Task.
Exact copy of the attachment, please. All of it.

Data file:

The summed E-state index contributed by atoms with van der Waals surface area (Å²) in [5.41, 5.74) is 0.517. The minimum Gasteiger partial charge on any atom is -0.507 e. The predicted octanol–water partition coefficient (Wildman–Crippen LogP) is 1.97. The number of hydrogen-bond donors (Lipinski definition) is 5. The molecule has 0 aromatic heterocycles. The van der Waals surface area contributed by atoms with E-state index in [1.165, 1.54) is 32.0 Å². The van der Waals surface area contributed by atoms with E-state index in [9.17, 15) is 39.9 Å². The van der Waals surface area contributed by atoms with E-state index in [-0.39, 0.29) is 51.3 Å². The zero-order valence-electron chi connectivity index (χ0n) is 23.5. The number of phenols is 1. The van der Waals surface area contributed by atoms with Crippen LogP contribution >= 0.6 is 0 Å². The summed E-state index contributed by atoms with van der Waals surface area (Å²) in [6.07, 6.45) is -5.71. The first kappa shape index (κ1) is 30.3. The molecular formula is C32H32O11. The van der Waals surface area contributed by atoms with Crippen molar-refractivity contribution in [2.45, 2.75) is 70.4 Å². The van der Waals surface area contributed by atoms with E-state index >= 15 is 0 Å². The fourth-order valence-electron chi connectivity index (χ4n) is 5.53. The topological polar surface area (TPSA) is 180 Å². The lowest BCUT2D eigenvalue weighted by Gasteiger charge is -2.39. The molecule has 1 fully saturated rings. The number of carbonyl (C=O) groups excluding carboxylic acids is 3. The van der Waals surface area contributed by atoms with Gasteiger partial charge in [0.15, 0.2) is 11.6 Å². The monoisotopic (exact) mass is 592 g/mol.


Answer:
The summed E-state index contributed by atoms with van der Waals surface area (Å²) in [5.41, 5.74) is 0.517. The minimum Gasteiger partial charge on any atom is -0.507 e. The predicted octanol–water partition coefficient (Wildman–Crippen LogP) is 1.97. The number of hydrogen-bond donors (Lipinski definition) is 5. The molecule has 0 aromatic heterocycles. The van der Waals surface area contributed by atoms with E-state index in [1.165, 1.54) is 32.0 Å². The van der Waals surface area contributed by atoms with E-state index in [9.17, 15) is 39.9 Å². The van der Waals surface area contributed by atoms with E-state index in [-0.39, 0.29) is 51.3 Å². The zero-order valence-electron chi connectivity index (χ0n) is 23.5. The number of phenols is 1. The van der Waals surface area contributed by atoms with Crippen LogP contribution >= 0.6 is 0 Å². The summed E-state index contributed by atoms with van der Waals surface area (Å²) in [6.07, 6.45) is -5.71. The first kappa shape index (κ1) is 30.3. The molecular formula is C32H32O11. The van der Waals surface area contributed by atoms with Crippen molar-refractivity contribution in [2.45, 2.75) is 70.4 Å². The van der Waals surface area contributed by atoms with E-state index >= 15 is 0 Å². The fourth-order valence-electron chi connectivity index (χ4n) is 5.53. The topological polar surface area (TPSA) is 180 Å². The lowest BCUT2D eigenvalue weighted by Gasteiger charge is -2.39. The molecule has 1 fully saturated rings. The number of carbonyl (C=O) groups excluding carboxylic acids is 3. The van der Waals surface area contributed by atoms with Gasteiger partial charge in [0.15, 0.2) is 11.6 Å². The monoisotopic (exact) mass is 592 g/mol.